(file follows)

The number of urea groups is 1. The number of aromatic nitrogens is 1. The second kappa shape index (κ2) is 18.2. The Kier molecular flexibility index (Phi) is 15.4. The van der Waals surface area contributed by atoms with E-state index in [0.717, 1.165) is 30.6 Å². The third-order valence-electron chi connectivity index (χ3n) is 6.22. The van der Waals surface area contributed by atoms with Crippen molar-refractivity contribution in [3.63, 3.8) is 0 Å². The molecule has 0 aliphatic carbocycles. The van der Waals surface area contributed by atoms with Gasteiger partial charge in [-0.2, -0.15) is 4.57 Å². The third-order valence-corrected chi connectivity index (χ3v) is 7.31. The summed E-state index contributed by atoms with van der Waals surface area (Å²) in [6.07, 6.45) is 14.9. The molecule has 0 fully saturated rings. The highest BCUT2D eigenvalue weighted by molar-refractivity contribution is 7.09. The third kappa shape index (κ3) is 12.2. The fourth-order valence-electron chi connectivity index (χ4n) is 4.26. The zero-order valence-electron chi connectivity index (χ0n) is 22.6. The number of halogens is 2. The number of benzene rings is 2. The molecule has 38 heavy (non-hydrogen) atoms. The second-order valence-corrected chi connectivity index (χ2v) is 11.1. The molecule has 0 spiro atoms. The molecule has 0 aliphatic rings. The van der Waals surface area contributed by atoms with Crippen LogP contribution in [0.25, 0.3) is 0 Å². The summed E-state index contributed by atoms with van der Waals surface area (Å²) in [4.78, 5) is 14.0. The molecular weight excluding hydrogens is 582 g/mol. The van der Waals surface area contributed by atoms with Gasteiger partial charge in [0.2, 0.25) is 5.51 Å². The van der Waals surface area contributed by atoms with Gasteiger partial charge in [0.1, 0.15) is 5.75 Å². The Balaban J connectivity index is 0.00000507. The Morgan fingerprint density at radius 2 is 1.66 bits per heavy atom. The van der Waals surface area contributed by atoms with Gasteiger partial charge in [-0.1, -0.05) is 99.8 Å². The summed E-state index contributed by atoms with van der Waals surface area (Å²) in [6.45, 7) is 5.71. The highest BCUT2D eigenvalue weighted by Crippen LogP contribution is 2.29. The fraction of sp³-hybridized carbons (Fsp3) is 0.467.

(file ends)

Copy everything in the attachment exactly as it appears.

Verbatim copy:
The number of urea groups is 1. The number of aromatic nitrogens is 1. The second kappa shape index (κ2) is 18.2. The Kier molecular flexibility index (Phi) is 15.4. The van der Waals surface area contributed by atoms with E-state index in [0.717, 1.165) is 30.6 Å². The third-order valence-electron chi connectivity index (χ3n) is 6.22. The van der Waals surface area contributed by atoms with Crippen molar-refractivity contribution in [3.63, 3.8) is 0 Å². The molecule has 0 aliphatic carbocycles. The van der Waals surface area contributed by atoms with Gasteiger partial charge in [-0.2, -0.15) is 4.57 Å². The third-order valence-corrected chi connectivity index (χ3v) is 7.31. The summed E-state index contributed by atoms with van der Waals surface area (Å²) in [6.07, 6.45) is 14.9. The molecule has 0 fully saturated rings. The highest BCUT2D eigenvalue weighted by molar-refractivity contribution is 7.09. The third kappa shape index (κ3) is 12.2. The fourth-order valence-electron chi connectivity index (χ4n) is 4.26. The zero-order valence-electron chi connectivity index (χ0n) is 22.6. The number of halogens is 2. The number of benzene rings is 2. The molecule has 38 heavy (non-hydrogen) atoms. The second-order valence-corrected chi connectivity index (χ2v) is 11.1. The molecule has 0 spiro atoms. The molecule has 0 aliphatic rings. The van der Waals surface area contributed by atoms with Crippen LogP contribution in [0.25, 0.3) is 0 Å². The summed E-state index contributed by atoms with van der Waals surface area (Å²) in [4.78, 5) is 14.0. The molecular weight excluding hydrogens is 582 g/mol. The van der Waals surface area contributed by atoms with Gasteiger partial charge in [0.2, 0.25) is 5.51 Å². The van der Waals surface area contributed by atoms with Gasteiger partial charge in [0.1, 0.15) is 5.75 Å². The Balaban J connectivity index is 0.00000507. The Morgan fingerprint density at radius 2 is 1.66 bits per heavy atom. The van der Waals surface area contributed by atoms with Gasteiger partial charge in [-0.1, -0.05) is 99.8 Å². The summed E-state index contributed by atoms with van der Waals surface area (Å²) in [6.45, 7) is 5.71. The highest BCUT2D eigenvalue weighted by Crippen LogP contribution is 2.29. The fraction of sp³-hybridized carbons (Fsp3) is 0.467.